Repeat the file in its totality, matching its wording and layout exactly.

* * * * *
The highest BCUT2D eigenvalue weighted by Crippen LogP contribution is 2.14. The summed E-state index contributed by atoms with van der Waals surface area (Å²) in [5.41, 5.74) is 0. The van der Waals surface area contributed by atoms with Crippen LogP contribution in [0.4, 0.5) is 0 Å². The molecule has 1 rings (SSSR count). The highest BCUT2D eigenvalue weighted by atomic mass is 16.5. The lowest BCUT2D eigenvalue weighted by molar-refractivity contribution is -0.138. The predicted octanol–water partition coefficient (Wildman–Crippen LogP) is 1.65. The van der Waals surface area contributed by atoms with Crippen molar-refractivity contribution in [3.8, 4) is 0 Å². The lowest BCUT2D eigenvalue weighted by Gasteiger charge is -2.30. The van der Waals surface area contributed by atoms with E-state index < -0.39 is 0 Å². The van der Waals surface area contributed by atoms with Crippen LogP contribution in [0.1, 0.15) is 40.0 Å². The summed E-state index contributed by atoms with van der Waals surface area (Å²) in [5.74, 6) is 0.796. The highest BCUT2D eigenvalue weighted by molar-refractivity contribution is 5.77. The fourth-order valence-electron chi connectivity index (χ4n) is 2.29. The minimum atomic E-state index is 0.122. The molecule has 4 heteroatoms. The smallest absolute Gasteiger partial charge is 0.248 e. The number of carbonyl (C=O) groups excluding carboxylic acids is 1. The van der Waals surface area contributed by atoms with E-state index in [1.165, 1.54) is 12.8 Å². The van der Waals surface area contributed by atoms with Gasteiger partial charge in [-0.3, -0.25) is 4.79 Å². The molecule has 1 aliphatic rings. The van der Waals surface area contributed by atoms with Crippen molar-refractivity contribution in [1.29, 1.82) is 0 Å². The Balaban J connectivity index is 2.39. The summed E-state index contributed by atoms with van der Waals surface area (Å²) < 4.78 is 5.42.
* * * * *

The highest BCUT2D eigenvalue weighted by Crippen LogP contribution is 2.14. The summed E-state index contributed by atoms with van der Waals surface area (Å²) in [5.41, 5.74) is 0. The van der Waals surface area contributed by atoms with Crippen LogP contribution in [0.4, 0.5) is 0 Å². The molecule has 1 rings (SSSR count). The highest BCUT2D eigenvalue weighted by atomic mass is 16.5. The lowest BCUT2D eigenvalue weighted by molar-refractivity contribution is -0.138. The predicted octanol–water partition coefficient (Wildman–Crippen LogP) is 1.65. The van der Waals surface area contributed by atoms with Crippen molar-refractivity contribution in [3.8, 4) is 0 Å². The lowest BCUT2D eigenvalue weighted by Gasteiger charge is -2.30. The van der Waals surface area contributed by atoms with E-state index < -0.39 is 0 Å². The van der Waals surface area contributed by atoms with Crippen LogP contribution in [0.1, 0.15) is 40.0 Å². The summed E-state index contributed by atoms with van der Waals surface area (Å²) in [5.74, 6) is 0.796. The highest BCUT2D eigenvalue weighted by molar-refractivity contribution is 5.77. The fourth-order valence-electron chi connectivity index (χ4n) is 2.29. The minimum atomic E-state index is 0.122. The molecule has 4 heteroatoms. The smallest absolute Gasteiger partial charge is 0.248 e. The number of carbonyl (C=O) groups excluding carboxylic acids is 1. The van der Waals surface area contributed by atoms with E-state index in [1.165, 1.54) is 12.8 Å². The van der Waals surface area contributed by atoms with Gasteiger partial charge in [-0.3, -0.25) is 4.79 Å². The molecule has 1 aliphatic rings. The van der Waals surface area contributed by atoms with Crippen molar-refractivity contribution in [1.29, 1.82) is 0 Å². The Balaban J connectivity index is 2.39. The summed E-state index contributed by atoms with van der Waals surface area (Å²) < 4.78 is 5.42.